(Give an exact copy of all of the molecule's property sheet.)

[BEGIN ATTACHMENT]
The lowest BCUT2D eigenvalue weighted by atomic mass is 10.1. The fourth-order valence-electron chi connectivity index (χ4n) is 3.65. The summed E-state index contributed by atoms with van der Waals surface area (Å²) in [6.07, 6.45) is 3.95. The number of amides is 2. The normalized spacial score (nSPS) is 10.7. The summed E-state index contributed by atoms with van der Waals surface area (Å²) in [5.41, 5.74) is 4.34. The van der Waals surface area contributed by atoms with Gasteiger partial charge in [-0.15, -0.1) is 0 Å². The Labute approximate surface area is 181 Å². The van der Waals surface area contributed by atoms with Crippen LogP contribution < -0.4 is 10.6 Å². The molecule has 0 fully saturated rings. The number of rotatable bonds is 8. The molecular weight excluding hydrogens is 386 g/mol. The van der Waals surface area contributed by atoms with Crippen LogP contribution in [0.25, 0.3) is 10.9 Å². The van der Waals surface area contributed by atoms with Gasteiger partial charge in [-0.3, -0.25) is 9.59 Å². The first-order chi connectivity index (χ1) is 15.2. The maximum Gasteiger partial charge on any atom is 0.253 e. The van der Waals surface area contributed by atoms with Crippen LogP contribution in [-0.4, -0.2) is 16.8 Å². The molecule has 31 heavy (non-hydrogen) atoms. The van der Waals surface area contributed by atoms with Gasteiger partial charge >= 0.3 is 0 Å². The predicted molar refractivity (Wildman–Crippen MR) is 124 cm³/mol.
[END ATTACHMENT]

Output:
The lowest BCUT2D eigenvalue weighted by atomic mass is 10.1. The fourth-order valence-electron chi connectivity index (χ4n) is 3.65. The summed E-state index contributed by atoms with van der Waals surface area (Å²) in [6.07, 6.45) is 3.95. The number of amides is 2. The normalized spacial score (nSPS) is 10.7. The summed E-state index contributed by atoms with van der Waals surface area (Å²) in [5.41, 5.74) is 4.34. The van der Waals surface area contributed by atoms with Gasteiger partial charge in [-0.15, -0.1) is 0 Å². The Labute approximate surface area is 181 Å². The van der Waals surface area contributed by atoms with Crippen LogP contribution < -0.4 is 10.6 Å². The molecule has 0 fully saturated rings. The number of rotatable bonds is 8. The molecular weight excluding hydrogens is 386 g/mol. The van der Waals surface area contributed by atoms with Crippen LogP contribution in [0.25, 0.3) is 10.9 Å². The van der Waals surface area contributed by atoms with Gasteiger partial charge in [-0.3, -0.25) is 9.59 Å². The first-order chi connectivity index (χ1) is 15.2. The maximum Gasteiger partial charge on any atom is 0.253 e. The van der Waals surface area contributed by atoms with Crippen LogP contribution in [-0.4, -0.2) is 16.8 Å². The molecule has 31 heavy (non-hydrogen) atoms. The van der Waals surface area contributed by atoms with Gasteiger partial charge >= 0.3 is 0 Å². The predicted molar refractivity (Wildman–Crippen MR) is 124 cm³/mol.